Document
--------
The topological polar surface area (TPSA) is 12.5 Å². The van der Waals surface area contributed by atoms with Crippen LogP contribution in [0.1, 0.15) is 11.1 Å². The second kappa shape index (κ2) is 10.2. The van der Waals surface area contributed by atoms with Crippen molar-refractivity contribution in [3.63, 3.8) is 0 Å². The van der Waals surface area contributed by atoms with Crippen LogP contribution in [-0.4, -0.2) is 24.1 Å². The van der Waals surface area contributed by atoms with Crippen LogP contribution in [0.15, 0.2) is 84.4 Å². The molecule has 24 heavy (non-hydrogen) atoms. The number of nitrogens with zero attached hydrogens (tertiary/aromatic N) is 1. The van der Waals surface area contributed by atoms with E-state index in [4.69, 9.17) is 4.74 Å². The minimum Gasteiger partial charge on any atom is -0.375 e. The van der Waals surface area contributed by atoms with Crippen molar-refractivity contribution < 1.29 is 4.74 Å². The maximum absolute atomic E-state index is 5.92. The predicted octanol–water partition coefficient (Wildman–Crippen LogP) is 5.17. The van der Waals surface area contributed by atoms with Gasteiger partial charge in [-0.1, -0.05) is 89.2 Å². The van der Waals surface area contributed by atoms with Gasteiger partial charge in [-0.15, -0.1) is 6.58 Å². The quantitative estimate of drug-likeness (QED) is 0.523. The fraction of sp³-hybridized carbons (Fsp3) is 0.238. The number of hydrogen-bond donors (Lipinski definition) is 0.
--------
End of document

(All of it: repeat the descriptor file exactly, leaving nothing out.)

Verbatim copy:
The topological polar surface area (TPSA) is 12.5 Å². The van der Waals surface area contributed by atoms with Crippen LogP contribution in [0.1, 0.15) is 11.1 Å². The second kappa shape index (κ2) is 10.2. The van der Waals surface area contributed by atoms with Crippen molar-refractivity contribution in [3.63, 3.8) is 0 Å². The van der Waals surface area contributed by atoms with Crippen LogP contribution in [-0.4, -0.2) is 24.1 Å². The van der Waals surface area contributed by atoms with Crippen LogP contribution in [0.15, 0.2) is 84.4 Å². The molecule has 24 heavy (non-hydrogen) atoms. The number of nitrogens with zero attached hydrogens (tertiary/aromatic N) is 1. The van der Waals surface area contributed by atoms with E-state index in [4.69, 9.17) is 4.74 Å². The minimum Gasteiger partial charge on any atom is -0.375 e. The van der Waals surface area contributed by atoms with Crippen molar-refractivity contribution < 1.29 is 4.74 Å². The maximum absolute atomic E-state index is 5.92. The predicted octanol–water partition coefficient (Wildman–Crippen LogP) is 5.17. The van der Waals surface area contributed by atoms with Gasteiger partial charge in [-0.1, -0.05) is 89.2 Å². The van der Waals surface area contributed by atoms with Gasteiger partial charge in [-0.15, -0.1) is 6.58 Å². The quantitative estimate of drug-likeness (QED) is 0.523. The fraction of sp³-hybridized carbons (Fsp3) is 0.238. The number of hydrogen-bond donors (Lipinski definition) is 0.